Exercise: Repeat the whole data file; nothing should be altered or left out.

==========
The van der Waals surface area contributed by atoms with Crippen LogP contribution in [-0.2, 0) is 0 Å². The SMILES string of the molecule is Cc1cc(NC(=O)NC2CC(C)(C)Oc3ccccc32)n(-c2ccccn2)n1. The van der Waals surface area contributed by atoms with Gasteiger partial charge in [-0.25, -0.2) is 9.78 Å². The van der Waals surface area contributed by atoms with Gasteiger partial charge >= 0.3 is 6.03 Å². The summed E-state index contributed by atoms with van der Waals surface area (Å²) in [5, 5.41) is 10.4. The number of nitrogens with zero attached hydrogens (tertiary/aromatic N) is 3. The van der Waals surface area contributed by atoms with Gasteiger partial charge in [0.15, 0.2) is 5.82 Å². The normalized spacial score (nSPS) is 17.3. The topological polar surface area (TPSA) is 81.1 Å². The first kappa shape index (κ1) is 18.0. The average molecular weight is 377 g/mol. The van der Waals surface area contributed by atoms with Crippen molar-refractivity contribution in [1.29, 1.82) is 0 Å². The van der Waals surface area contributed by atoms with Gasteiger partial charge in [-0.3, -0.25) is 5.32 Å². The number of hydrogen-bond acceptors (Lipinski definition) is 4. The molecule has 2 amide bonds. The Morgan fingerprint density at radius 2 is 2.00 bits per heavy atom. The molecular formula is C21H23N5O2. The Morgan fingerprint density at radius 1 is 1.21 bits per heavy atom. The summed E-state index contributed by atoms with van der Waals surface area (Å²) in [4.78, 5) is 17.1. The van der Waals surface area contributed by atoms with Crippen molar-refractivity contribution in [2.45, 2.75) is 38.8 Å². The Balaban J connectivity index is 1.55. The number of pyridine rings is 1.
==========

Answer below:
The van der Waals surface area contributed by atoms with Crippen LogP contribution in [-0.2, 0) is 0 Å². The SMILES string of the molecule is Cc1cc(NC(=O)NC2CC(C)(C)Oc3ccccc32)n(-c2ccccn2)n1. The van der Waals surface area contributed by atoms with Gasteiger partial charge in [-0.25, -0.2) is 9.78 Å². The van der Waals surface area contributed by atoms with Gasteiger partial charge >= 0.3 is 6.03 Å². The summed E-state index contributed by atoms with van der Waals surface area (Å²) in [5, 5.41) is 10.4. The number of nitrogens with zero attached hydrogens (tertiary/aromatic N) is 3. The van der Waals surface area contributed by atoms with Gasteiger partial charge in [0.15, 0.2) is 5.82 Å². The normalized spacial score (nSPS) is 17.3. The topological polar surface area (TPSA) is 81.1 Å². The first kappa shape index (κ1) is 18.0. The average molecular weight is 377 g/mol. The van der Waals surface area contributed by atoms with Crippen molar-refractivity contribution in [1.29, 1.82) is 0 Å². The van der Waals surface area contributed by atoms with Gasteiger partial charge in [-0.3, -0.25) is 5.32 Å². The number of hydrogen-bond acceptors (Lipinski definition) is 4. The molecule has 2 amide bonds. The Morgan fingerprint density at radius 2 is 2.00 bits per heavy atom. The molecular formula is C21H23N5O2. The Morgan fingerprint density at radius 1 is 1.21 bits per heavy atom. The summed E-state index contributed by atoms with van der Waals surface area (Å²) in [4.78, 5) is 17.1. The van der Waals surface area contributed by atoms with Crippen molar-refractivity contribution in [2.45, 2.75) is 38.8 Å². The Balaban J connectivity index is 1.55. The number of pyridine rings is 1.